A plastic packaging factory operating for more than 60 years near Hastings will close this year with staff set to lose their jobs.
Workers at the Alto packaging plant on Railway Rd in Pakipaki were informed a week before Christmas the plant would be closing, with operations winding down from June 30 this year.
The company said they employ 50 staff at the facility and it has been operating since the 1950s in various capacities, not just packaging.
It is understood staff have been offered redundancy or the option to be redeployed to sister sites, such as Wellington, but the majority are set to take redundancy.
Some of the workers have been employed at the plant for decades.
Alto, which is owned by Pact Group, has plants in New Zealand and Australia and makes all kinds of plastic packaging goods from milk bottles to bakery containers and even jerrycans.
Pact Packaging NZ executive general manager Eric Kjestrup said there was not enough demand in the fresh food packaging sector to keep the facility open.
"There is a need to close one of our existing plants to enable us to invest and rationalise our operations to drive the benefits of scale and increase efficiencies while also reducing overheads."
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The decision to close the facility came after a detailed review by the company.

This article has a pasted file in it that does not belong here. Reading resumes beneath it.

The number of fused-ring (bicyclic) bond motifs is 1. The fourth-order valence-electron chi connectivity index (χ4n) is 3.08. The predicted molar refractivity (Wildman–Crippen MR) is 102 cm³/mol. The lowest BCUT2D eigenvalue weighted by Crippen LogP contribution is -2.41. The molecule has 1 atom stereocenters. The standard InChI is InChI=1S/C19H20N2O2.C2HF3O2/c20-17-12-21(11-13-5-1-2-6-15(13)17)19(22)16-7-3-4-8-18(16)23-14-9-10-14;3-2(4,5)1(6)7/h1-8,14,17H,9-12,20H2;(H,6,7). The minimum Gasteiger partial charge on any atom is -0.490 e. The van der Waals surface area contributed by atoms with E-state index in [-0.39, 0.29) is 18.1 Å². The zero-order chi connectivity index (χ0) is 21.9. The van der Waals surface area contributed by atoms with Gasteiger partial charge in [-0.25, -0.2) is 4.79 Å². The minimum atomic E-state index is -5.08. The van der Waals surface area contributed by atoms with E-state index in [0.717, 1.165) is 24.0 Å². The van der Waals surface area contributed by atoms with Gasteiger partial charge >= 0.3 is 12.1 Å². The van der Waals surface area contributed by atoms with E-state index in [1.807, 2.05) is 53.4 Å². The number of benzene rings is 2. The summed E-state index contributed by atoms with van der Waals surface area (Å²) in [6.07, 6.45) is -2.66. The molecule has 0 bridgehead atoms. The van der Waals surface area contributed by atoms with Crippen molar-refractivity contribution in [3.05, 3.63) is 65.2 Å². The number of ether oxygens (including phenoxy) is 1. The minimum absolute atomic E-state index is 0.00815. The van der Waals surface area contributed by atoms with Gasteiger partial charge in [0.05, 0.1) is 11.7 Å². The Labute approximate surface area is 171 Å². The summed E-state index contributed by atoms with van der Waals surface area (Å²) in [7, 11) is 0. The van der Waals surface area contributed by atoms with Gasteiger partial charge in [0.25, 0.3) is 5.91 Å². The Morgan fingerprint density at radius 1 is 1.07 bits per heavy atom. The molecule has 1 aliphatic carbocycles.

E Tu union regional organiser Norm Mouritsen said the closure announcement was made to staff on December 19.
"That was the worst thing. The timing was insensitive. It was pretty crap news to hear right before Christmas."
He said the union had been working alongside the workers, many of whom were on a collective agreement, as well as the company following the decision. E Tu has almost 30 members working at the Alto facility.
Mouritsen said the company had been following due process around redundancies and the closure, but it was a difficult time for many workers.
"Some of them have been there for 40 years and a good number have been there for a significant amount of time, so it does have an impact on them and their families and further afield into the community."
He said the company had offered all the union members at the plant an option of taking redundancy or being redeployed to sister sites such as Wellington, but that was difficult for most who had lives and housing set up in Hawke's Bay.